Absolute tolerance and openness is a model for national suicide, welcoming with open arms a population which produces the world's greatest and most-determined terrorists doesn't strike me as brilliant public policy. But, then, thinking about how immigration effects our security, culture, and economic well-being is "silly stuff" (as Nick P. related upthread).

Truth be told, nobody in this thread is dense enough to want the United States to be even 20 percent Muslim (to say nothing of a majority). That's the cold truth of it, is it not? Who here really wants the United States to foster a large Muslim minority? And no "qualifications" and caveats or arguing from the exception (yes, the vast majority of Muslims are fine people).

Who here is ready to endorse an immigration policy which will rapidly grow the proportion of Muslims in the United States of America? Nobody in their right mind. Not Goode. Not Me. Not David Post. But let's not think about that, let's laugh at this Goode fellow and congratulate one another for being such good, decent people, the kind of people who don't think about silly topics like immigration. Leave the silly stuff to the yahoos and the rubes. Good people don't even think about that kind of stuff.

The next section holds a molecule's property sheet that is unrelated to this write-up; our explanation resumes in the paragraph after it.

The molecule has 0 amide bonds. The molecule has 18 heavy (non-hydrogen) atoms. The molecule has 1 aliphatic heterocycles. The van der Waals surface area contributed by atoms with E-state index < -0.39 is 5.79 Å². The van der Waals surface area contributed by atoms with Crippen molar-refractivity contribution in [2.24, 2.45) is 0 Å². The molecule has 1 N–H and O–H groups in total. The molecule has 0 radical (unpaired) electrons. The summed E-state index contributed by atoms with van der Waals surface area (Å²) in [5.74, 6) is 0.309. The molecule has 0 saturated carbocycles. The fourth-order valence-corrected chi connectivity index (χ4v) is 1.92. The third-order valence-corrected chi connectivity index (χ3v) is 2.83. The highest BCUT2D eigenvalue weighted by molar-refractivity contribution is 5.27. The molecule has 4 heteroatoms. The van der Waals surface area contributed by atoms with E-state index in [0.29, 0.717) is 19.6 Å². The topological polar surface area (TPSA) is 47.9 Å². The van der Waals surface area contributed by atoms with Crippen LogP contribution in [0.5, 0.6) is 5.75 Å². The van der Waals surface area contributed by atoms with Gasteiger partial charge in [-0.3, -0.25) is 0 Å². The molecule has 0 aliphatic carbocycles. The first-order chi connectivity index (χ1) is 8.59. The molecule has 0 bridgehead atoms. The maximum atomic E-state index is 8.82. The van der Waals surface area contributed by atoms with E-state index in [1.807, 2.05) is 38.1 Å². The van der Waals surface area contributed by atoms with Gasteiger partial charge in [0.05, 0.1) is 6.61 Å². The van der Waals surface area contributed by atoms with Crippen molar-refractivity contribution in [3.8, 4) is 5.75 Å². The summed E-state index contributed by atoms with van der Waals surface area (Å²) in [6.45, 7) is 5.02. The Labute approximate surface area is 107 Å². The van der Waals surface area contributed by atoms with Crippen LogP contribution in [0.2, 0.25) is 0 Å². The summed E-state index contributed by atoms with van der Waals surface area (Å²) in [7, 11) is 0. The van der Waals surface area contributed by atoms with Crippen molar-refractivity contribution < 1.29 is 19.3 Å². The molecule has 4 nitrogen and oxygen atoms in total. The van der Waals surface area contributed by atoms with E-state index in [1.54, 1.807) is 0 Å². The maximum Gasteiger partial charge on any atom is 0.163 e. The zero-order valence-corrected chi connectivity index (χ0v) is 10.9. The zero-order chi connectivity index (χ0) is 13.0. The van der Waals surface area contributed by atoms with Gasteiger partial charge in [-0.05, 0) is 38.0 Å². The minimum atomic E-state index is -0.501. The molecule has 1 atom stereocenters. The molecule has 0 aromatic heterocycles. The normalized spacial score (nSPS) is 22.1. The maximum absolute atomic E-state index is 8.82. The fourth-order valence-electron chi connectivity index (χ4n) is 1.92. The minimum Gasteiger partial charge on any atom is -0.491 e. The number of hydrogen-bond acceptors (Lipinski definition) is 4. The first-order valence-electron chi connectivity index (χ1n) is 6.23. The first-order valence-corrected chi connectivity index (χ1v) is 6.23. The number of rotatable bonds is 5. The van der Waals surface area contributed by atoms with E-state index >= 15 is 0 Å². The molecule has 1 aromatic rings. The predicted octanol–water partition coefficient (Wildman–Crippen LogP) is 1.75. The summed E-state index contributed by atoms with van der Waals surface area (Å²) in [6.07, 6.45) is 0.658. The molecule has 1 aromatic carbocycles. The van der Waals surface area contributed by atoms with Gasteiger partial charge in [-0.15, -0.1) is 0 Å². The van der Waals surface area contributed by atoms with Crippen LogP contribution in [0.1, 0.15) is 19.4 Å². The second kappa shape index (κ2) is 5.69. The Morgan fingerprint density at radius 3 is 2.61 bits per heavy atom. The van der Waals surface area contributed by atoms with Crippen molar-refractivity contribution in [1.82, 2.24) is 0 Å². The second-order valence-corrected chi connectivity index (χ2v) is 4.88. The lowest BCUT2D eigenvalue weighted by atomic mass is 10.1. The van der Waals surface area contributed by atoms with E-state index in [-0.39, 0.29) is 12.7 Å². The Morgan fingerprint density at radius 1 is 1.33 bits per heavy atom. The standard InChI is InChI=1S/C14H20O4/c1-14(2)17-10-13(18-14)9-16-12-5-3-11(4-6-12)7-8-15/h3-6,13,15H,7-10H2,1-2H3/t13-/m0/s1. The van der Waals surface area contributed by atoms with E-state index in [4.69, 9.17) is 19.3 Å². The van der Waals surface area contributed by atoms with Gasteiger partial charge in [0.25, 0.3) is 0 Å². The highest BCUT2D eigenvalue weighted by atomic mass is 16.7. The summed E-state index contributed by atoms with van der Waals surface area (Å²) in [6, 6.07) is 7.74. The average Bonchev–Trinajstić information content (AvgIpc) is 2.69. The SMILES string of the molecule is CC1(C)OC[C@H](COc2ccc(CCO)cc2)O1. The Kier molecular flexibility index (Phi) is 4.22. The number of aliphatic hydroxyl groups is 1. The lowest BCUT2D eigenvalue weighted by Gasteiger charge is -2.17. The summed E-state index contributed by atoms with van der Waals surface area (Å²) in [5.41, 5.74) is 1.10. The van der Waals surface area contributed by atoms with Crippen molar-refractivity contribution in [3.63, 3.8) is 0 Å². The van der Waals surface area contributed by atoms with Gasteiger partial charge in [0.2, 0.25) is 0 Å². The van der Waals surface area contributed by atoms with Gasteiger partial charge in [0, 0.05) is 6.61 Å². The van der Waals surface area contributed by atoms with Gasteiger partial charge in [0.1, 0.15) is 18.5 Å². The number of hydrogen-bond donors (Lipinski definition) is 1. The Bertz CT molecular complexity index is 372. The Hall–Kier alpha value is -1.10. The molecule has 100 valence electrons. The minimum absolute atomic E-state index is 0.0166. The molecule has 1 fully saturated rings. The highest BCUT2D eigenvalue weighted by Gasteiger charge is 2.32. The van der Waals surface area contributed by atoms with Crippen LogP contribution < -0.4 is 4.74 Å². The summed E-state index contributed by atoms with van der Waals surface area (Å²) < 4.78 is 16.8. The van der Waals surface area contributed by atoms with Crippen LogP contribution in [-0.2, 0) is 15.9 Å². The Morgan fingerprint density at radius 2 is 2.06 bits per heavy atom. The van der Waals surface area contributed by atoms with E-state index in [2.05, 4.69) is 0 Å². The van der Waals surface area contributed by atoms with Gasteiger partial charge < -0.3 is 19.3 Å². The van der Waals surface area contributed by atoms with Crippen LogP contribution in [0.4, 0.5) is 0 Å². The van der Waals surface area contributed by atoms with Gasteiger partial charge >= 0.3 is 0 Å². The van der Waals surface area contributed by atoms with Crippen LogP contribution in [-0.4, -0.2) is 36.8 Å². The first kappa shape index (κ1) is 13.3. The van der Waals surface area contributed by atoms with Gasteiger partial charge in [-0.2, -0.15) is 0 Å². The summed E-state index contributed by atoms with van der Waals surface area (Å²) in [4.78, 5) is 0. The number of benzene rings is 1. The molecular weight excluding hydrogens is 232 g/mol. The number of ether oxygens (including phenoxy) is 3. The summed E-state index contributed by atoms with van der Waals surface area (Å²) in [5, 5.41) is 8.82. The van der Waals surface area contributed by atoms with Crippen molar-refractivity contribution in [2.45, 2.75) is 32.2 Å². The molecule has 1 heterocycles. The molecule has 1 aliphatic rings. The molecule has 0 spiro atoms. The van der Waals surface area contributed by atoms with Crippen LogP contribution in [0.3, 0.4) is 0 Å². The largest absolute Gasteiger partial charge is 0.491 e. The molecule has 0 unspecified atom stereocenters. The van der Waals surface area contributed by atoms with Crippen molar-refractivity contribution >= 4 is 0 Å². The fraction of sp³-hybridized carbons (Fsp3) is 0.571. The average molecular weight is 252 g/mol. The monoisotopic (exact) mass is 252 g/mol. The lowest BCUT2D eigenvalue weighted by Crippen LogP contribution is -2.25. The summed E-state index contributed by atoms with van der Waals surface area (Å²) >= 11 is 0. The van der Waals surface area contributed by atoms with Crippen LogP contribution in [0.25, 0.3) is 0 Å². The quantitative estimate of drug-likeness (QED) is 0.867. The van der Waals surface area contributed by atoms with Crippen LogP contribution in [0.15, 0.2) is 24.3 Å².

1.4.2007 8:15pm
A. Zarkov (mail):
Per Son:

"… would you advocate the following immigration bans…"

None of those groups (except for the Russians) you list represent a current threat to the US. None of them have an effective and well-funded international terror apparatus.

In retrospect, the careless admission of large numbers of Russians in the 1980s and 1990s was a grave mistake. According to the book "The Red Mafiya" by Robert Friedman we imported a dangerous and very skillful criminal class into the US, and we have paid dearly for it, especially the residents of Brighton Beach, New York. These Russian criminals (posing as Jewish Refuseniks) are both ruthless and smart. They are much more ruthless and depraved than the Italian Mafia, and far more intelligent. One example of how the Russian Mafia has corrupted an American institution is the National Hockey League. According to a 1996 congressional investigation as many as half of the leagues ex-Eastern Block players (10% of team rosters) have been forced to buy krysha or protection.
1.4.2007 8:23pm